Faulty Component Doomed QF-4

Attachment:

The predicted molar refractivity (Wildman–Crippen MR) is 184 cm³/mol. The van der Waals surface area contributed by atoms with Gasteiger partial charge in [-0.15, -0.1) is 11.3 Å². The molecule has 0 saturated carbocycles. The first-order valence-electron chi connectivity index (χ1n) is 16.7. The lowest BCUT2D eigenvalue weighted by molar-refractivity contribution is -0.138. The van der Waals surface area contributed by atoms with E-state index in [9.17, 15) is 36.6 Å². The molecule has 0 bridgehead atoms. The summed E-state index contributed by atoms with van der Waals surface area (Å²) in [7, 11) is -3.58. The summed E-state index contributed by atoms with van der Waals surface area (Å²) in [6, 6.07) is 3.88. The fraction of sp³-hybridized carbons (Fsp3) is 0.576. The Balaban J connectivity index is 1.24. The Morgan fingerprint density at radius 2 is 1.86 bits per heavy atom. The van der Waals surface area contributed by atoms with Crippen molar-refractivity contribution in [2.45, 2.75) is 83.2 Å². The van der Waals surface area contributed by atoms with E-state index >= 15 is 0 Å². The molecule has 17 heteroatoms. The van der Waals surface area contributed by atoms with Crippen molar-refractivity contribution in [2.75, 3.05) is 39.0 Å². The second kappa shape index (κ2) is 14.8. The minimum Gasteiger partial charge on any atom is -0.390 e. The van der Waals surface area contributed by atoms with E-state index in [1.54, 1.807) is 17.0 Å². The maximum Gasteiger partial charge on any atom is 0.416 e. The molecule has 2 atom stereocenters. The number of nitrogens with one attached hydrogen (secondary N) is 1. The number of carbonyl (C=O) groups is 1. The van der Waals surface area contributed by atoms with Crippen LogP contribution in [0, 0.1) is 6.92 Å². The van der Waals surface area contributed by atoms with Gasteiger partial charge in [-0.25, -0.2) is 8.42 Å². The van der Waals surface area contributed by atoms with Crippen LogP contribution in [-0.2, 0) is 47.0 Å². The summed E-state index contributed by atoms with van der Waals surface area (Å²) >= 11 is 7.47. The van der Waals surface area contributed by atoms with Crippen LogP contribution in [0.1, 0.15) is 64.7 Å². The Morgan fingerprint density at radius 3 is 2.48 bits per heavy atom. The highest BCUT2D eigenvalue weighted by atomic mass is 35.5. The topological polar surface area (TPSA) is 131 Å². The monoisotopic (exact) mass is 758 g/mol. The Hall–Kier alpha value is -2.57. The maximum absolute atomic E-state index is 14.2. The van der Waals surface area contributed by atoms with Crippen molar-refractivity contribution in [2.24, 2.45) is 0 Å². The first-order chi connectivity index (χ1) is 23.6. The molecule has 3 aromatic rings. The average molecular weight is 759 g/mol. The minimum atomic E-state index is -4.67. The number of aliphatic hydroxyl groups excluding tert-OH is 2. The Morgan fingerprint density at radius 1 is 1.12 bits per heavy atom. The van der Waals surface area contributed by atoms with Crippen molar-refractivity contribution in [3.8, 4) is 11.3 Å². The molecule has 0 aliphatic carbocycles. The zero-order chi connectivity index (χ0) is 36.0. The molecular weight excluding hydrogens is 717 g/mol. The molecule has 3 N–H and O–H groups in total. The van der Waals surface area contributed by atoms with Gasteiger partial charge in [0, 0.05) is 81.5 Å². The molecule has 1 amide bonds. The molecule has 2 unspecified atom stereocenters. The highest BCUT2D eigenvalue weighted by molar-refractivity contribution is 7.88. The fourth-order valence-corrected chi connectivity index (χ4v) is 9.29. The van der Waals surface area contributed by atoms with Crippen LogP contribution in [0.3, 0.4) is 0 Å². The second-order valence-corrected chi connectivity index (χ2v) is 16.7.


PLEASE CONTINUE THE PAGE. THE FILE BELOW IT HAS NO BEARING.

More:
A defective pitch-rate controller led to the crash of a QF-4 remotely piloted aircraft at Tyndall AFB, Fla., last July, announced Air Combat Command. The airplane went down just eight seconds after takeoff on July 17, 2013, according to ACC’s accident investigation board report, released on Feb. 12. The QF-4’s Attitude Heading Reference System, which controls the aircraft’s up and down movement, sent incorrect inputs for the airplane’s horizontal pitch to the autopilot system, causing the QF-4 to pitch up and down rapidly, states ACC’s release. The remote pilot executed the proper emergency checklist items, but was unable to stabilize the aircraft, which pitched down 33 degrees and impacted the ground. The impact destroyed the QF-4, along with one infrared flare-dispensing pod and 120 flares, states the release. The crash also caused runway and barrier damage. The loss of hardware and runway damage amounted to nearly $4.6 million. The QF-4, a full-scale aerial target, was assigned to Tyndall’s 82nd Aerial Targets Squadron. Earlier this month, a QF-4 crashed in New Mexico. (AIB report; caution, large-sized file.)